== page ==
Not all heroes wear capes
Finding creative ways to honor essential workers
In the middle of the COVID-19 pandemic, essential workers are the glue that’s holding the world together. With Colorado’s stay at home order set to last until May 8, around half of Colorado’s 6 million residents are under stay-at-home orders, while the other half are deemed essential and are still required to go to work.
Essential workers are everywhere—friends, family, neighbors—they are people who we may not know but are a huge part of our community. In these difficult times, they deserve to be appreciated, through thanks and hopefully through other benefits that their jobs are supplying. Every day that essential workers go to work they are putting their health and safety on the line, something that they did not sign up for.
In Colorado, many communities have found various and inspiring ways of celebrating essential workers and the steady services that they continue to provide through the uncertainty of the present.
One of the more popular celebrations that has taken over the state, as well as spread to others, has been the 8:00 p.m. howl that began from a Facebook group organized by Shelsea Ochoa and her partner Brice Maiurro. The howl began as an attempt to get friends to join them, according to an article from The Denver Channel, but soon grew larger than expected as hundreds of people began to join in. Now every night, neighbors join each other outside and by windows as the clock strikes 8 to let out a howl in support of first aid responders, health care workers, essential workers, and many other meanings that people would like the howl to hold for them.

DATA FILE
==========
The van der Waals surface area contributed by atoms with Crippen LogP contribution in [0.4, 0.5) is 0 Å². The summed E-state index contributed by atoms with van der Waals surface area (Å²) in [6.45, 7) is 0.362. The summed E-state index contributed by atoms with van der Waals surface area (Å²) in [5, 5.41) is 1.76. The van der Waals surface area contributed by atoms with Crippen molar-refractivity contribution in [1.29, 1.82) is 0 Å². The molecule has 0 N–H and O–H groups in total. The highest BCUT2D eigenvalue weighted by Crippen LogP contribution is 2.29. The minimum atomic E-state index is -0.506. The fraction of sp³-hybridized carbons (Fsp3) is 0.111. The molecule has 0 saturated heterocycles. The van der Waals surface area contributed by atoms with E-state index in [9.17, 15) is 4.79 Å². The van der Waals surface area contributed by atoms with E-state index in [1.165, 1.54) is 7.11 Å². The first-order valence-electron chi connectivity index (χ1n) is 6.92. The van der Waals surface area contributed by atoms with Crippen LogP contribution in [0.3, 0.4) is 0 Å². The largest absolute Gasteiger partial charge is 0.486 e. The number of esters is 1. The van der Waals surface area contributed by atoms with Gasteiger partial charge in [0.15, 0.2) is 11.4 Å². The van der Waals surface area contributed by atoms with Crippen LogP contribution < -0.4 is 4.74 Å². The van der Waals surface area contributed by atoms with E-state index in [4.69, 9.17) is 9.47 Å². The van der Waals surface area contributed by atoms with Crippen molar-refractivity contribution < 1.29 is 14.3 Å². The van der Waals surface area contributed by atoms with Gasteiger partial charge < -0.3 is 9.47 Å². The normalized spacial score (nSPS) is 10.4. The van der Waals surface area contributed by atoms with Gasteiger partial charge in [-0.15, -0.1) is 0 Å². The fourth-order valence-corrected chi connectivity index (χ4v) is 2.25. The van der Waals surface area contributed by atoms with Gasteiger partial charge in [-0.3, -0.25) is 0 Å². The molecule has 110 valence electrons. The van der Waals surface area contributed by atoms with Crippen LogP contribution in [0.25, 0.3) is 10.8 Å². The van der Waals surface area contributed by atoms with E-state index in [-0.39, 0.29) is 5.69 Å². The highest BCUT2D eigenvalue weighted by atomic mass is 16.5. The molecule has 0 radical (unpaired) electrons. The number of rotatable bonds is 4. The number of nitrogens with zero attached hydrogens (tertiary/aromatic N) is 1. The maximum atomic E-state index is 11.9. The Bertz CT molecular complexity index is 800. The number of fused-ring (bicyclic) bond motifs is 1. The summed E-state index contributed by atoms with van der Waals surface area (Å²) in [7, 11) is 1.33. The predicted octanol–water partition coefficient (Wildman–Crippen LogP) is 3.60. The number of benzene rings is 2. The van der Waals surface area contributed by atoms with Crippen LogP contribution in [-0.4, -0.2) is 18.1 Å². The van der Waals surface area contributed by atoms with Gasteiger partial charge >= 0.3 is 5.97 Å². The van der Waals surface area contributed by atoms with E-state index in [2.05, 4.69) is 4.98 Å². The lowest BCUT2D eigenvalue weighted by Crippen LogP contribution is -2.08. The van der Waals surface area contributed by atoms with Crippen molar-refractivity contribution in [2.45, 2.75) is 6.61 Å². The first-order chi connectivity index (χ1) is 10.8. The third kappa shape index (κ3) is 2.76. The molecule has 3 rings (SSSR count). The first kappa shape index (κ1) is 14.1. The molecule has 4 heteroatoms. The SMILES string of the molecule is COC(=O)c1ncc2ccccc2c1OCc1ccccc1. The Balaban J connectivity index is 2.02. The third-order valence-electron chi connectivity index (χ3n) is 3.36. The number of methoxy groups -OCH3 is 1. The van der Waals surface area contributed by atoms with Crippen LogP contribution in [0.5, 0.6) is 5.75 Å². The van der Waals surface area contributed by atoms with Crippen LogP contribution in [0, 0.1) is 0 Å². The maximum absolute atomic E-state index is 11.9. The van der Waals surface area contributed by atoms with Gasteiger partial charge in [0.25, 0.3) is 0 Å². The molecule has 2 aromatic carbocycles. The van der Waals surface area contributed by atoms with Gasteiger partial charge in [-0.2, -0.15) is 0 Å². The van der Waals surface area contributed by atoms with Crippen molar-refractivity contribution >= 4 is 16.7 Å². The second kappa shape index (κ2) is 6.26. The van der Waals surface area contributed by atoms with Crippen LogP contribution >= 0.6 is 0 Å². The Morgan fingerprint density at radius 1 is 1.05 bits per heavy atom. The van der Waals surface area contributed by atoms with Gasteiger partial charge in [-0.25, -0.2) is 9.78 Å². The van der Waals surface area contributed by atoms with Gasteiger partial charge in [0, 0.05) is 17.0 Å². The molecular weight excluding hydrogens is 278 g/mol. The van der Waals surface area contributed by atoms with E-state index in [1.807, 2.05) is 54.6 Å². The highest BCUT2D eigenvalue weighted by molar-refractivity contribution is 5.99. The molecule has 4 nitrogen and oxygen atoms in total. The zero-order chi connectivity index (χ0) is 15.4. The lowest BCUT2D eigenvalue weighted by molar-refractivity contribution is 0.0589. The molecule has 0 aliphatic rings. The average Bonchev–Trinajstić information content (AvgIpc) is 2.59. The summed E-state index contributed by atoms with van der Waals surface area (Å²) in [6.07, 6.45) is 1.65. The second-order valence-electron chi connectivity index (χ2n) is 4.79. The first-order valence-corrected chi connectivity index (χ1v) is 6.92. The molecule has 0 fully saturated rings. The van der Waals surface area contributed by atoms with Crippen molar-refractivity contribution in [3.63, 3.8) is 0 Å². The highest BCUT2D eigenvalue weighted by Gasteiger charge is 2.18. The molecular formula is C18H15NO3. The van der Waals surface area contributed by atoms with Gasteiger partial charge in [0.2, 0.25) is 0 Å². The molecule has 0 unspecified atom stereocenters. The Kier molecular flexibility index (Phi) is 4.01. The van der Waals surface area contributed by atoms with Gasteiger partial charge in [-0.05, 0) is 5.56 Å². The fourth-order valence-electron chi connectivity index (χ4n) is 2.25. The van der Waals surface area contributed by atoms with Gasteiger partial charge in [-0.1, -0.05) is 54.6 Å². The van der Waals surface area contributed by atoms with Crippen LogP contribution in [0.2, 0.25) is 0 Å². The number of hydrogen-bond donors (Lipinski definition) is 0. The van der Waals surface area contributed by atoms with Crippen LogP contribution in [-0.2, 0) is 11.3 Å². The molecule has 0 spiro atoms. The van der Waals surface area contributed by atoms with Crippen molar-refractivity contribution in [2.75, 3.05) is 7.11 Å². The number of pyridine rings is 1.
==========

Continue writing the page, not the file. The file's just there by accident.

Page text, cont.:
Another thank you to frontline responders are the Thunderbirds multi-city flyovers that are currently set to go until mid-May. According to a release by the Department of Defense, titled “America Strong,” from the U.S. Navy and U.S. Air Force, “America Strong is a collaborative salute from the Navy and Air Force to recognize healthcare workers, first responders, and other essential personnel while standing in solidarity with all Americans during the COVID-19 pandemic.” The Thunderbirds and the Blue Angels have already begun their flyovers.
The School of Mines’ prominent glowing M on the side of Mount Zion has also been altered in support of healthcare workers and essential workers. The M now glows red in the shape of a heart nightly until the semester is set to end. According to an article from Mines Athletics, the President of the school, Paul C. Johnson detailed, “Our local healthcare workers and first responders, as well as our neighbors staffing grocery stores, making deliveries and patrolling our streets, are making it possible for the rest of us to stay well and safe at home. We are so thankful for their sacrifices and dedication.”
There are many more celebrations that are being done in support of essential workers, both statewide and globally, that are easy and fun to participate in or view, even at home.